Joseph H. Weston

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Joseph H. Weston
Born(1911-08-06)August 6, 1911
DiedNovember 15, 1983(1983-11-15) (aged 72)
Poplar Bluff, Butler County
Missouri, USA
ResidenceCave City, Sharp County, Arkansas
OccupationNewspaper editor
Political partyRepublican primary candidate for governor of Arkansas, 1974 and 1976

Joseph H. Weston (August 6, 1911 – November 15, 1983)[1] was a controversial newspaper editor in Cave City in Sharp County in northern Arkansas, whose work led to a change in his state's libel law.

In 1974, Weston was convicted of criminal libel for an article in his mimeographed newspaper about a sheriff. The Arkansas Supreme Court overturned a jail sentence and a fine on grounds that the state libel law failed to include truth as a defense or to require proof of malice in the case of false statements about public officials.[2] The Weston case is similar to a 1931 issue before the United States Supreme Court -- Near v. Minnesota -- in which the tribunal forbade Minnesota officials from closing an unpopular newspaper of the editor Jay M. Near.[3]

Weston, who called himself "Editor Weston", was a maverick Republican who in 1974 and 1976 sought nomination for governor of Arkansas. In 1974, he opposed the party's consensus choice of Ken Coon, its losing candidate for lieutenant governor in 1972 on the ticket headed by Len Blaylock of Perry County. Republicans tried to keep Weston off the state ballot on grounds that he was not a "registered" Republican. Though voters in Arkansas do not register by party, officials of the party must designate their affiliation and become an automatic member of the Republican executive committee. Weston said that the registration requirement could not possibly have applied to him, for he was merely a voter seeking to run for governor in the party of his choice. Weston said that he had voted in 1972 for Richard M. Nixon, the first Republican presidential candidate to win Arkansas' electoral votes since Ulysses S. Grant but had since regretted having done so. Weston had to get a court order to force the GOP to accept his filing papers. The Republican leadership opposed Weston because of his strident criticism of many elected officials, whom he accused of "moral rot" and demanded mass resignations. Weston said that he was running as a Republican because "we need someone to heal the wounds of the party instead of just wounding the heels."[4]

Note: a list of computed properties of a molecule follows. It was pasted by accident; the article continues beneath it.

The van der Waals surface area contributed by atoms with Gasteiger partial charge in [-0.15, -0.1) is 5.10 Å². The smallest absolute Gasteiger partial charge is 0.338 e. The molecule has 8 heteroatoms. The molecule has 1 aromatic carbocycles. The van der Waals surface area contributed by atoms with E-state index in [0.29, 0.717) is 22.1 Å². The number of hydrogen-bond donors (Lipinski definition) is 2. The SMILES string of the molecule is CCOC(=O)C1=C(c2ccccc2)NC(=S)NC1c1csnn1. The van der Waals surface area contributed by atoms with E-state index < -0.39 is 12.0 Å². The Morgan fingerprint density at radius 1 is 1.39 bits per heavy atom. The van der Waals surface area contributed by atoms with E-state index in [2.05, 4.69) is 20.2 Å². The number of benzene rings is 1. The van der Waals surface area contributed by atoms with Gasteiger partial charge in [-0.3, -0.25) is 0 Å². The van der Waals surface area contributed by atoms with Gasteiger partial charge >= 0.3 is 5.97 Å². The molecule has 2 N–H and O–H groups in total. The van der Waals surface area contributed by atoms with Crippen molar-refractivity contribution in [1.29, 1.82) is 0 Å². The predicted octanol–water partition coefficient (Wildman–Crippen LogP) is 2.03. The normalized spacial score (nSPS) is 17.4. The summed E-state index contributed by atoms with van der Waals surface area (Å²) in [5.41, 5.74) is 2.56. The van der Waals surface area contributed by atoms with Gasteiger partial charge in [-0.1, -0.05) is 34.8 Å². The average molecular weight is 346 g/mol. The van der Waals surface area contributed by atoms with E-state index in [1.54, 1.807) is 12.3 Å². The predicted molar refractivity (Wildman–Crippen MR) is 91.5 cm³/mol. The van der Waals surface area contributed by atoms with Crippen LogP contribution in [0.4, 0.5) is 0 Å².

Weston lost the nomination, in which fewer than five thousand voted statewide: Coon received 3,698 votes (81.9 percent) to Weston's 815 ballots (18.1 percent). Weston's running mate for lieutenant governor, an African American named Andrew Bearden, lost by a similar margin to Leona Troxell, a former Winthrop Rockefeller partisan from Rose Bud in White County.[5]

In 1976, Weston opposed the Pine Bluff (later North Little Rock) plumber Leon Griffith for the gubernatorial nomination.[6] Griffith prevailed in the primary, 15,500 (59.5 percent) to Weston's 10,540 (40.5 percent).[7] Griffith was then crushed in the general election by Democrat incumbent David H. Pryor, who had won his first term in 1974 by defeating Ken Coon. In that same election, Jimmy Carter of Georgia won Arkansas by nearly a 2-1 margin over the Republican nominee, U.S. President Gerald R. Ford, Jr.

Weston served in the military and died at the age of seventy-two in the Veterans Administration Hospital in Poplar Bluff, Missouri.[2]


  1. ^ "Social Security Death Index". Retrieved May 11, 2010.
  2. ^ a b "Joseph H. Weston, Publisher of an Arkansas Newspaper". The New York Times, November 19, 1983. November 19, 1983. Retrieved May 11, 2010.
  3. ^ Fred W. Friendly, Minnesota Rag: Corruption, Yellow Journalism, and the Case That Saved Freedom of the Press, New York: Random House, 1981
  4. ^ Congressional Quarterly Weekly Report, May 18, 1974, p. 1294.
  5. ^ State of Arkansas, Secretary of State, Primary election returns, 1974.
  6. ^ Congressional Quarterly Weekly Report, May 15, 1976, p. 1220
  7. ^ State of Arkansas, Secretary of State, General election returns, 1976